Unfortunately, we encounter less positive situations in our daily practice. Below is an overview.

  • Safety and Health Plans come in many shapes and sizes. Sometimes a H&G plan covers ten pages, sometimes it has grown to two hundred pages. We suspect that whether or not you read V&G plans completely is inversely proportional to the number of pages it takes.
  • Often, when writing new V&G plans, we go back to the old and  familiar plans. Some H&G plans originate in the 1990s and have hardly been updated since. For example, we sometimes come across the following guideline in a H&S plan: “If the quartz dust dusts too much, a P3 dust cap should be used”. Besides the fact that this is prohibited by law, in 2017 there are really better solutions for this.
  • The role of the H&S coordinator is more than once that of an implementer. Because of his coordinating task and his two hats, he (consciously or unconsciously) does not always (or always not) look with the (required) eye for safety. The reason often plays a role: "Safety is fine", but it must remain practical and feasible'.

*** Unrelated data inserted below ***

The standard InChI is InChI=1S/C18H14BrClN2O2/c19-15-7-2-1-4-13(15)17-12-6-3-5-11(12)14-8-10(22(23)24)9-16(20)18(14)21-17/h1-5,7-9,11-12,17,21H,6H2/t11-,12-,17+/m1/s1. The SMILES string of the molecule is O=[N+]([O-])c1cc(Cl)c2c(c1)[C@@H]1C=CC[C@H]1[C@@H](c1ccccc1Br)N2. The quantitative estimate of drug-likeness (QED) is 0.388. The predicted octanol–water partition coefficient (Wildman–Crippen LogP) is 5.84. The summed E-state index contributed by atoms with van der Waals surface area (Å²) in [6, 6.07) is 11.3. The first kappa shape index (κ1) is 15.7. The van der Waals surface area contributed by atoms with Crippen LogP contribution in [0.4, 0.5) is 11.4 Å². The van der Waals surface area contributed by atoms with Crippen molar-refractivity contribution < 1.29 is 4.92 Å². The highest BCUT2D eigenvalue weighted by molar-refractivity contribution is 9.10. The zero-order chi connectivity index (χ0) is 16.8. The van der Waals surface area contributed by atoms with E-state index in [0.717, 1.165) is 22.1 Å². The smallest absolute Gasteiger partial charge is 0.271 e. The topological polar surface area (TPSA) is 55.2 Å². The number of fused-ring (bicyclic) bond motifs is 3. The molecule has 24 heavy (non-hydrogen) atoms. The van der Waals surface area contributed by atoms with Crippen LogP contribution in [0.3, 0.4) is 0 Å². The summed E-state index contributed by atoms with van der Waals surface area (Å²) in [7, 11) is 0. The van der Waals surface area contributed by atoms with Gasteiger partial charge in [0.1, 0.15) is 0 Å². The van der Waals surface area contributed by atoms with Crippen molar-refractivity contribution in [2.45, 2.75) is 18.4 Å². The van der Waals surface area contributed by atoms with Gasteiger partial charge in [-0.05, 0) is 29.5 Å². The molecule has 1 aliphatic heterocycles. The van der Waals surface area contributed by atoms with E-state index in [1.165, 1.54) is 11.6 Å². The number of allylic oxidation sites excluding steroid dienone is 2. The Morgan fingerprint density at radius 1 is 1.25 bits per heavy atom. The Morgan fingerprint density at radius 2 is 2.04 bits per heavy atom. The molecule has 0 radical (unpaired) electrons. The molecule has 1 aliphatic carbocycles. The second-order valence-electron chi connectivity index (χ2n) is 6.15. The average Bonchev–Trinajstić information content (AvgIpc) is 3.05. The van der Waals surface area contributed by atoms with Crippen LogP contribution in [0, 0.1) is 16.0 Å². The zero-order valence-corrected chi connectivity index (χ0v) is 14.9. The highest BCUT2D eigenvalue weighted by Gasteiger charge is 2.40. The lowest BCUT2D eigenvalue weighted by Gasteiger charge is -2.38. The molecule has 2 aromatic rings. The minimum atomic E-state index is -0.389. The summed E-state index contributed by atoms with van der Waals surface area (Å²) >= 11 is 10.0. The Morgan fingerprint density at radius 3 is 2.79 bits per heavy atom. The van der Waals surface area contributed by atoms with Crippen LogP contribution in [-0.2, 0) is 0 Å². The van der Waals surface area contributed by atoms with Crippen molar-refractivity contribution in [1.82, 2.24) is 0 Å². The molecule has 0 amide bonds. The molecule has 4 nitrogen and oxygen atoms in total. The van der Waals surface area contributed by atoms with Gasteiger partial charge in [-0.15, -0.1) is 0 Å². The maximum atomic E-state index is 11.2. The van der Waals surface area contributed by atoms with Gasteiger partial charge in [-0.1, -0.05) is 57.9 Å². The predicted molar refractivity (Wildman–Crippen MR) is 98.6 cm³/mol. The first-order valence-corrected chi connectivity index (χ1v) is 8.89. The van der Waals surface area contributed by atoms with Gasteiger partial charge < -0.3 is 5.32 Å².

• Construction partners sometimes have surprisingly little understanding of food safety. We sometimes see that work is done unsafely on, for example, a roof or the sewer. There is also a rapid risk of salmonella contamination in the building. Once in the building, it is very difficult to get the salmonella bacteria out again.
  • In construction, a lot of indifference is found on the part of managers and foremen. Some believe that their employees should especially look after themselves. Two examples: it is simply found to step over a 20 cm wide and 20 cm deep recess in the floor, or to transfer from a cherry picker to a building at height.